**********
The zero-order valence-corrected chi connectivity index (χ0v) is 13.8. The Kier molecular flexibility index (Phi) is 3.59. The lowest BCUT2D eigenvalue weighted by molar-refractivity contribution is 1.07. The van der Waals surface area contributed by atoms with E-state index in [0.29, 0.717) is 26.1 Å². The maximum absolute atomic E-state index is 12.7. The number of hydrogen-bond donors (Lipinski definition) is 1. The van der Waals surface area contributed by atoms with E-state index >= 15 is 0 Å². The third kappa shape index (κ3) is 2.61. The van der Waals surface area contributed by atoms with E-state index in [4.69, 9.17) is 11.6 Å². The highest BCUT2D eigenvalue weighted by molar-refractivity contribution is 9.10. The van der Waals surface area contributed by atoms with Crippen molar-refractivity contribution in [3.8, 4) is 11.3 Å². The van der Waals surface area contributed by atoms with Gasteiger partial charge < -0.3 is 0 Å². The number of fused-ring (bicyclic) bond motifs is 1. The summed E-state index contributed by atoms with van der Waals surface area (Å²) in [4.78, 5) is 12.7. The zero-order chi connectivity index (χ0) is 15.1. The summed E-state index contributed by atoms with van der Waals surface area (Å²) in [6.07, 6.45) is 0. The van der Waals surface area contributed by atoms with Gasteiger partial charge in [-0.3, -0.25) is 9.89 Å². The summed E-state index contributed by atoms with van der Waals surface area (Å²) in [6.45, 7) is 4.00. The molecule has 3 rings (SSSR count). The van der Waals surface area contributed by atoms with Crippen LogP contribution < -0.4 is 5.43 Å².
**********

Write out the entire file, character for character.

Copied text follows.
The zero-order valence-corrected chi connectivity index (χ0v) is 13.8. The Kier molecular flexibility index (Phi) is 3.59. The lowest BCUT2D eigenvalue weighted by molar-refractivity contribution is 1.07. The van der Waals surface area contributed by atoms with E-state index in [0.29, 0.717) is 26.1 Å². The maximum absolute atomic E-state index is 12.7. The number of hydrogen-bond donors (Lipinski definition) is 1. The van der Waals surface area contributed by atoms with E-state index >= 15 is 0 Å². The third kappa shape index (κ3) is 2.61. The van der Waals surface area contributed by atoms with E-state index in [4.69, 9.17) is 11.6 Å². The highest BCUT2D eigenvalue weighted by molar-refractivity contribution is 9.10. The van der Waals surface area contributed by atoms with Crippen molar-refractivity contribution in [3.8, 4) is 11.3 Å². The van der Waals surface area contributed by atoms with Gasteiger partial charge < -0.3 is 0 Å². The number of fused-ring (bicyclic) bond motifs is 1. The summed E-state index contributed by atoms with van der Waals surface area (Å²) in [4.78, 5) is 12.7. The zero-order chi connectivity index (χ0) is 15.1. The summed E-state index contributed by atoms with van der Waals surface area (Å²) in [6.07, 6.45) is 0. The van der Waals surface area contributed by atoms with Gasteiger partial charge in [-0.3, -0.25) is 9.89 Å². The summed E-state index contributed by atoms with van der Waals surface area (Å²) in [6.45, 7) is 4.00. The molecule has 3 rings (SSSR count). The van der Waals surface area contributed by atoms with Crippen LogP contribution < -0.4 is 5.43 Å².